All the earlier reviews are spot on. Cascarino was new to me too, and I bought the CD based on hearing just a few measures, but they were enough for me to know this was music I'd enjoy. Well, 'enjoy' turns out not to be a strong enough word. 'Relish' is more like it. The reviewer who says it may be a bit too much for one sitting is correct if you're listening to this music on a sunny day with the sound of children playing outside - it's mostly slow, heartfelt music, and rich fare - but at 10.30pm, which is when I first played it, the whole CD is a perfect way to wind down before bed, guaranteeing beautiful dreams.
In its day, the 1940s and '50s, this music would have been considered as modernist as Copland's. He encouraged Cascarino after seeing some of his early pieces, but now, over 50 years after it was written, we may also hear a strongly nostalgic vein running through it. Think Copland without the spiky bits; the epic, archaic and, to our ears today, filmic qualities of Respighi in mythic mode (Cascarino breathes orchestrally as naturally as Respighi); and the understated radiance of Vaughan Williams's ruminations. Also there's a strong leaning towards quartal harmony, as in Hindemith and Bloch, though without Hindemith's tendency to cool leanness (which has a beauty of its own).
Instead Cascarino goes in the opposite direction, creating soaring melodies and fabulously colored yet lucid textures that feel as though they've always existed, just waiting to be plucked from some archetypal pool. It is to be hoped that this recording will assist in a re-assessment of his historical significance, as yet overlooked, as his small list of compositions belong to the idiosyncratically American neo-Romanticism of Barber and Hanson which has experienced a restoration in dignity after being rubbished by the modish serialists of Cascarino's own time. Along with Barber, Hanson, Korngold and a few others, Cascarino refused to give into the expectation that to be taken seriously he must relinquish accessible tonal melody and harmonic and orchestral beauty. For example, he's unafraid to highlight an inner viola or cello cantabile line with the harp, a definite no-no if you were a Boulanger and/or Stravinsky acolyte. In fact, all Cascarino's lines sing smoothly and beautifully. Yes, there are a few moments of more upbeat music, but only a few and they're of a nature that doesn't interrupt the overall feeling of harmonious serenity. This isn't intended to be a downer, but many tracks are also music one could comfortably play when grieving, similar to classics like Barber's Adagio, without becoming maudlin with self-pity.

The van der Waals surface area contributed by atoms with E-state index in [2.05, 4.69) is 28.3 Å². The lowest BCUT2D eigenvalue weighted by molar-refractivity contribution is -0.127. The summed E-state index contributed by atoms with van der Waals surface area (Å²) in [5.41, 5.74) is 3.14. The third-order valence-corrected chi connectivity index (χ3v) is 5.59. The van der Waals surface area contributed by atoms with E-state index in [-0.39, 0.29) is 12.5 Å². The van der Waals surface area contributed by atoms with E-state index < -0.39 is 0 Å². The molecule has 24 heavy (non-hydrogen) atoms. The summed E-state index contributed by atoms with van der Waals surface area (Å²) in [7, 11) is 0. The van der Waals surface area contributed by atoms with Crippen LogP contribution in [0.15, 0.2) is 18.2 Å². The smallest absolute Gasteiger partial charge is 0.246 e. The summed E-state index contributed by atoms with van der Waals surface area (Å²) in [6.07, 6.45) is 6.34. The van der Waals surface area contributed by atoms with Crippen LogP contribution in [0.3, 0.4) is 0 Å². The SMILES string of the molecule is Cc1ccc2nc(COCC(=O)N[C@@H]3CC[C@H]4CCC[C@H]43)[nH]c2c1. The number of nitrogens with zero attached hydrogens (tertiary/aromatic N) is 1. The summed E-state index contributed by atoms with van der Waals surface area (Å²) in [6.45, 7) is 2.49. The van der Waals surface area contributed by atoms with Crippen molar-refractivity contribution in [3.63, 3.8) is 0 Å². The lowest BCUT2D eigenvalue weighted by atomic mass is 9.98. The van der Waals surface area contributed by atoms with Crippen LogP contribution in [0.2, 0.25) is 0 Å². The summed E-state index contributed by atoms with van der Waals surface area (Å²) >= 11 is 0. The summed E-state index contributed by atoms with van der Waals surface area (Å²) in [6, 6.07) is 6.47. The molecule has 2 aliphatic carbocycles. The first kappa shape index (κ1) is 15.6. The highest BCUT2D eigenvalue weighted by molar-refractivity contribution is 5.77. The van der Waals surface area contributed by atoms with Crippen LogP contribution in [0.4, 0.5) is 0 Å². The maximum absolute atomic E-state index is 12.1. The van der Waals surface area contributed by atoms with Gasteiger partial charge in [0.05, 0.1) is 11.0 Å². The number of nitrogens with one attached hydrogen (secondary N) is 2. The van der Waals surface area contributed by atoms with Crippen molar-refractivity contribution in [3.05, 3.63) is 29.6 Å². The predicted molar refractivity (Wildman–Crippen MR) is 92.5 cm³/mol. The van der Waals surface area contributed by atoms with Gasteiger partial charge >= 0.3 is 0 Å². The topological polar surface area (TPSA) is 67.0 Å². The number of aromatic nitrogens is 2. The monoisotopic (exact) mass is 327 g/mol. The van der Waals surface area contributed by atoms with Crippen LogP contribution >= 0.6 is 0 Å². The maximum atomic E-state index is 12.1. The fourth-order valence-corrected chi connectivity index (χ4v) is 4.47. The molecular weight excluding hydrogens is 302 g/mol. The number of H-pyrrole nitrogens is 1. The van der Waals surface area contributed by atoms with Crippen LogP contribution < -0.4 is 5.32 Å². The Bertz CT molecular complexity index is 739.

Ultimately these comparisons are just mental signposts of the kind we may use when comparing, say, early Richard Strauss with Wagner. Both were unique, and so is Cascarino, who sings very much in his own voice. It's a great pity he didn't write more, though that's because he took immense care to give every note meaning, and for that we must be grateful. What we are given on this CD is a long-overdue opened treasure casket, played exquisitely by Falletta and her orchestra, and excellently recorded. One I won't overplay as I don't want its very special qualities to pall with over-familiarity, but one I'll dream to, and one to relish.